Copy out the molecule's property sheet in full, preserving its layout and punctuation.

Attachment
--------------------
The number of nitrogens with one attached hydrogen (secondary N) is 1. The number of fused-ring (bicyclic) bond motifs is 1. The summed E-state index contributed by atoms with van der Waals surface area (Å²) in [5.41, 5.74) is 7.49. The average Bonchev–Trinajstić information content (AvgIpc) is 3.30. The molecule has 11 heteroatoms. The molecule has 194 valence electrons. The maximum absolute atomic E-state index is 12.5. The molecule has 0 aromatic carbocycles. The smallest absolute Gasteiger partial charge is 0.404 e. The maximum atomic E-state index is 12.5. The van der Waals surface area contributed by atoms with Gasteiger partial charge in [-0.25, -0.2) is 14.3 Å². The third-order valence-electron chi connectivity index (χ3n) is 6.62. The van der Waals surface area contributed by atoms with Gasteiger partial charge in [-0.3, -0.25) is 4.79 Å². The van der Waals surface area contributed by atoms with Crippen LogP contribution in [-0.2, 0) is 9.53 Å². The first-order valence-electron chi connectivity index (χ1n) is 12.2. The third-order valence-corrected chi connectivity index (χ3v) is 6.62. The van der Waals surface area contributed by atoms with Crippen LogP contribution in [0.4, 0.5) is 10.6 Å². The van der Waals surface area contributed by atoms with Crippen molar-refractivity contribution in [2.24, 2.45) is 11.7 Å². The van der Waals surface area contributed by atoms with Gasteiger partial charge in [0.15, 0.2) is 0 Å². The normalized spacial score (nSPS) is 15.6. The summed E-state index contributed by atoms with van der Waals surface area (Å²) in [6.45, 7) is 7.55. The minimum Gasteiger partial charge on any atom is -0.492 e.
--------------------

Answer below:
The number of nitrogens with one attached hydrogen (secondary N) is 1. The number of fused-ring (bicyclic) bond motifs is 1. The summed E-state index contributed by atoms with van der Waals surface area (Å²) in [5.41, 5.74) is 7.49. The average Bonchev–Trinajstić information content (AvgIpc) is 3.30. The molecule has 11 heteroatoms. The molecule has 194 valence electrons. The maximum absolute atomic E-state index is 12.5. The molecule has 0 aromatic carbocycles. The smallest absolute Gasteiger partial charge is 0.404 e. The maximum atomic E-state index is 12.5. The van der Waals surface area contributed by atoms with Gasteiger partial charge in [-0.25, -0.2) is 14.3 Å². The third-order valence-electron chi connectivity index (χ3n) is 6.62. The van der Waals surface area contributed by atoms with Gasteiger partial charge in [-0.3, -0.25) is 4.79 Å². The van der Waals surface area contributed by atoms with Crippen LogP contribution in [-0.2, 0) is 9.53 Å². The first-order valence-electron chi connectivity index (χ1n) is 12.2. The third-order valence-corrected chi connectivity index (χ3v) is 6.62. The van der Waals surface area contributed by atoms with Crippen LogP contribution in [0.4, 0.5) is 10.6 Å². The van der Waals surface area contributed by atoms with Crippen molar-refractivity contribution in [2.24, 2.45) is 11.7 Å². The van der Waals surface area contributed by atoms with Gasteiger partial charge in [0.15, 0.2) is 0 Å². The normalized spacial score (nSPS) is 15.6. The summed E-state index contributed by atoms with van der Waals surface area (Å²) in [6.45, 7) is 7.55. The minimum Gasteiger partial charge on any atom is -0.492 e.